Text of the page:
One of the main current challenges in QD algorithm is noisy domains, in which the evaluation of the fitness and the behavioural descriptor values are subject to noise. This noise mainly perturbs the addition of solutions in the collection: a noisy BD measure might place a solution in a wrong cell (or region of the BD space), while a noisy fitness value might over-estimate the quality of the solution and lead to its undeserved preservation in the collection. A simple approach to overcome this challenge is to replicate the evaluation of each solution multiple times (e.g., 100 times) to collect statistics, such as the median for the fitness and the geometric median for the BD, to ensure a robust optimization process. However, this severely deteriorates the data-efficiency of the algorithm. To mitigate this problem and offer a solution that is both robust the noise and more data-efficient, Justesen et al. [39] proposed to use the concept of adaptive sampling [8] to allocate the evaluation budget only on solutions that are promising while avoiding the re-evaluations of solutions that are unlikely to be competitive. The results show that this approach is particularly effective when only the fitness function is noisy, as the noise on the BD creates drifting elites (solutions that drifts to different cells and leaving behind them an empty cell). An alternative approach is proposed by Flageat et al. [27] with the Deep-Grid MAP-Elites (DG-MAP-Elites), in which the grid of MAP-Elites is extended to store multiple solutions per cell, up to a fixed number (e.g., 50). This sub-population of solutions in each cell can be seen as the depth of the grid. Additionally, the selection and addition mechanisms have been changed to select with a higher probability high-performing solutions within each subpopulation, while any new solution is added to the collection by replacing a randomly selected existing one. This avoids maintaining illegitimate solutions and forces the subpopulations to contain solutions that are likely to produce offspring that land in the same cell, thus improving the robustness of the BD.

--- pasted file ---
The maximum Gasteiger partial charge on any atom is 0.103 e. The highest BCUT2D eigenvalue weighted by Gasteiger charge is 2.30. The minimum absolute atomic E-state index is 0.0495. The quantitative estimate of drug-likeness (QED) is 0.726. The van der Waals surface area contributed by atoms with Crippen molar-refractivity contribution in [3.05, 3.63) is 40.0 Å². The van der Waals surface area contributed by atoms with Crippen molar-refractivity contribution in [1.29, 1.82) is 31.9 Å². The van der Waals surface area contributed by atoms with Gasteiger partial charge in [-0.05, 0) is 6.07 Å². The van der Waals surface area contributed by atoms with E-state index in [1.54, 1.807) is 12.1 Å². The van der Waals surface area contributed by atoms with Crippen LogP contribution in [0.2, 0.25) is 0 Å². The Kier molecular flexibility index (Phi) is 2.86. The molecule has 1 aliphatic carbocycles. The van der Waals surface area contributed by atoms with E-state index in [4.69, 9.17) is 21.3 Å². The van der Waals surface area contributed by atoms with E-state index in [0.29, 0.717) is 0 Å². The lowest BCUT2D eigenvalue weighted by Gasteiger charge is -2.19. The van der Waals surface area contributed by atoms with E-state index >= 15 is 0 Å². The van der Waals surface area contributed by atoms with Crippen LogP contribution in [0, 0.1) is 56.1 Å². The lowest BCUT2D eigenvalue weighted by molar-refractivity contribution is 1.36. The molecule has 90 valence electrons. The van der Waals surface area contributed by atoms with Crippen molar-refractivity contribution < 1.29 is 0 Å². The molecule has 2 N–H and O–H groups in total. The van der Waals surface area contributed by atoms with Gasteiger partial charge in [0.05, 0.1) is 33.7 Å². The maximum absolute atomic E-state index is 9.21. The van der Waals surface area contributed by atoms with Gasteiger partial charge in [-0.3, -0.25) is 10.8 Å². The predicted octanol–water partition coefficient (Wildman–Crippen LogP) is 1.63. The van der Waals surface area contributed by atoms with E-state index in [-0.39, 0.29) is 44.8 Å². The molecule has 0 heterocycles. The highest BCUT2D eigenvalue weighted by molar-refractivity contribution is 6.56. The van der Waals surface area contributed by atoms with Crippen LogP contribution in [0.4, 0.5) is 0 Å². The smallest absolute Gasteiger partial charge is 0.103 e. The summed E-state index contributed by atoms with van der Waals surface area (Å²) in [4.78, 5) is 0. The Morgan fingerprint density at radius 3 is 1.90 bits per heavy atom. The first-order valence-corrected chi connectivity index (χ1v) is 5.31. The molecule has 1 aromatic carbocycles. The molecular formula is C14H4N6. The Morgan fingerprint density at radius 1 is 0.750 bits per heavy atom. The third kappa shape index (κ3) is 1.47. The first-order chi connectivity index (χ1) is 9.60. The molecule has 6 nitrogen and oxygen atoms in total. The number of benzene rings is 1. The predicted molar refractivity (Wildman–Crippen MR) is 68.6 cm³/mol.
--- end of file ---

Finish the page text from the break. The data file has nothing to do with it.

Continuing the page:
Quality-Diversity Optimization is a novel branch of stochastic optimization that deals with a special kind of objective functions that return not only a fitness value, but also a behavior descriptor (or a feature vector). The goal of this type of optimization is to collect solutions in a container (or archive) so that they cover as much as possible the behavioral space, and they are locally optimized. We presented a short review of the history of QD optimization, and the main current topics under consideration in the community focusing more on the ones that we believe are the most promising directions to follow. Finally, we presented throughout the chapter many successful applications of QD algorithms on numerous fields, and gave an overview of the current limitations.
In particular, QD algorithms are very effective at (a) optimizing very sparse or non-convex functions, (b) illuminating the search space according to user-defined or learned features, and (c) producing locally optimized repertoires of behaviors (e.g. robots walking in every direction). We hope that readers of this chapter will now have an additional tool in their optimization toolkit, which will allow them to solve new problems or visualize their search spaces.